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Title: Development and evaluation of an LC-ESI-MS method for the simultaneous detection of five major opium alkaloids
Author: Carlin, Michelle
ISNI:       0000 0004 5920 0920
Awarding Body: Northumbria University
Current Institution: Northumbria University
Date of Award: 2015
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The aim of this work was to establish an analytical method for the simultaneous detection of five major opium alkaloids in poppy seeds by liquid chromatography-electrospray ionisation-mass spectrometry (LC-ESI-MS). Once opium alkaloids were detected in poppy seeds, toxicological studies were carried out to establish if these compounds were detected in oral fluid (OF) of participants who ingested muffins containing poppy seeds. It is known that the ingestion of poppy seeds has caused positive opiate drug test results and much work has been reported in the scientific literature in the last 20 years. Researchers in the field have investigated alternatives to differentiate between heroin administration and that of other opiate drugs versus poppy seed ingestion. Most of the work which has been carried out relates to establishing illicit heroin use by examining biological matrices for the presence of acetylcodeine, thebaine, papaverine, noscapine and their associated metabolites. The research methodology consisted of establishing an LC-ESI-MS method for the simultaneous detection of five major opium alkaloids (morphine, codeine, thebaine, papaverine and noscapine). A deuterated internal standard (morphine-d3) was used for the quantitation of alkaloids in harvested poppy seeds and oral fluid samples. Due to technical difficulties, 3 LC-MS instruments were employed in this work. Electrospray ionisation was employed in all mass spectrometers but the analysers included an ion trap with octopole, a triple quadrupole and a hybrid quadrupole Orbitrap. Suitable extraction procedures were determined and harvested seeds purchased from a number of supermarkets were analysed for the presence of five alkaloid compounds using the LC-MS method. A small scale pilot study with 6 participants was carried out to establish if it was possible to fail an OF drug test for opiates after consuming poppy seed muffins. OF samples were collected post ingestion using Quantisalâ„¢ kits and the level of each of the opiates was monitored. The findings were that an LC-ESI-MS method was established for the simultaneous detection and quantitation of five major alkaloids. However, the method development process involved finding a solution to co-elution of morphine and codeine. The process also included resolving the issue of thebaine producing two peaks with identical mass spectra and separated by a difference of 6 minutes in retention time. Varying levels of alkaloids were identified in harvested poppy seeds: levels of these compounds differed considerably within and between batches of poppy seeds. These findings could be attributed to a number of factors, for example, where and how the plants were grown and methods of harvesting. Two poppy seed muffins were consumed as part of a toxicology study. Morphine was detected in the 5 minute sample in 5 out of the 6 participants with concentrations in OF of 0.5-0.8 ng mL-1; codeine was detected in 2 of the 6 participants at 1.5 and 2.6 ng mL-1. Thebaine, noscapine and papaverine were also detected in OF of a number of participants, which has not been previously reported in the literature. However, it should be noted that the values calculated are only estimated since the peak area ratios obtained were found to be less than the lowest concentration (10 ng mL-1) in the linear calibration range. In conclusion, an LC-ESI-MS method for the simultaneous detection and quantitation of five major opium alkaloids has been established and has been used to detect alkaloids in harvested poppy seeds and oral fluid samples. From a small pilot toxicology study, oral fluid results indicate that levels of morphine and codeine do not exceed the SAMSHA 40 ng mL-1 cut-off after ingestion of a realistic amount of poppy seeds contained within bakery products.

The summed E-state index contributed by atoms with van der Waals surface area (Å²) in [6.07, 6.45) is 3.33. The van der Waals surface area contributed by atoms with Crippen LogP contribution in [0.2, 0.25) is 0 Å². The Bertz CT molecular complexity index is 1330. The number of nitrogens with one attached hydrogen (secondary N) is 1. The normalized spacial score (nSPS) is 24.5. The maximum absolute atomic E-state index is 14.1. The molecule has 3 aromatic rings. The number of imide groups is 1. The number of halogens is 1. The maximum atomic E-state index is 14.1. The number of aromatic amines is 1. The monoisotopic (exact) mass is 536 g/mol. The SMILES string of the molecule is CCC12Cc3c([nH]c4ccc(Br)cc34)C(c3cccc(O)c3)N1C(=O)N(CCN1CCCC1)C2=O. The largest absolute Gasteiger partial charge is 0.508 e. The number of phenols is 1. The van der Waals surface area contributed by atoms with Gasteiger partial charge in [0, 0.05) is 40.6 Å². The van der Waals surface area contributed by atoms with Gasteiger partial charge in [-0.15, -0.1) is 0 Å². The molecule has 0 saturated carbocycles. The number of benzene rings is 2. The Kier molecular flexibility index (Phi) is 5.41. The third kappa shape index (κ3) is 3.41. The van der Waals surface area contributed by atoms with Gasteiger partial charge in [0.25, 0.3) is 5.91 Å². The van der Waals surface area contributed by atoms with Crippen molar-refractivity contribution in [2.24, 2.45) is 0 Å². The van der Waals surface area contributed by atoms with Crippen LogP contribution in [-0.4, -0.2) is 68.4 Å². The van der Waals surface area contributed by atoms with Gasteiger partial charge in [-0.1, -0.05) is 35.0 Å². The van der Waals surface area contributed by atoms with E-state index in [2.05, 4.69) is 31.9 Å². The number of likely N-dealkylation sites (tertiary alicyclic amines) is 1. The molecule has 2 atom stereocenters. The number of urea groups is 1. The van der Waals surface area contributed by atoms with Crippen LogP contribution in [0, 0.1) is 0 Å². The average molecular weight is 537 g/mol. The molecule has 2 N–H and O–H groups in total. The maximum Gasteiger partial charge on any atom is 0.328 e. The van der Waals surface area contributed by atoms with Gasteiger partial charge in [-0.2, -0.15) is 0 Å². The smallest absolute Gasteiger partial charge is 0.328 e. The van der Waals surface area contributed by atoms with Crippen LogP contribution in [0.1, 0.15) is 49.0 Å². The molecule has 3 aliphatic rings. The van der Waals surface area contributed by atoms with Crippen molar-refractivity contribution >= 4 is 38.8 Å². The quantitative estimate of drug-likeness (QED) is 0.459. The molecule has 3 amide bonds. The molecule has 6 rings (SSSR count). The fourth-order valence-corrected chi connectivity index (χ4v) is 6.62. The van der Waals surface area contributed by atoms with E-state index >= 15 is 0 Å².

Supervisor: Perry, Justin ; Dean, John ; Ames, Jenny Sponsor: Royal Society of Chemistry
Qualification Name: Thesis (Ph.D.) Qualification Level: Doctoral
EThOS ID:  DOI: Not available
Keywords: C700 Molecular Biology ; Biophysics and Biochemistry ; D600 Food and Beverage studies ; F400 Forensic and Archaeological Science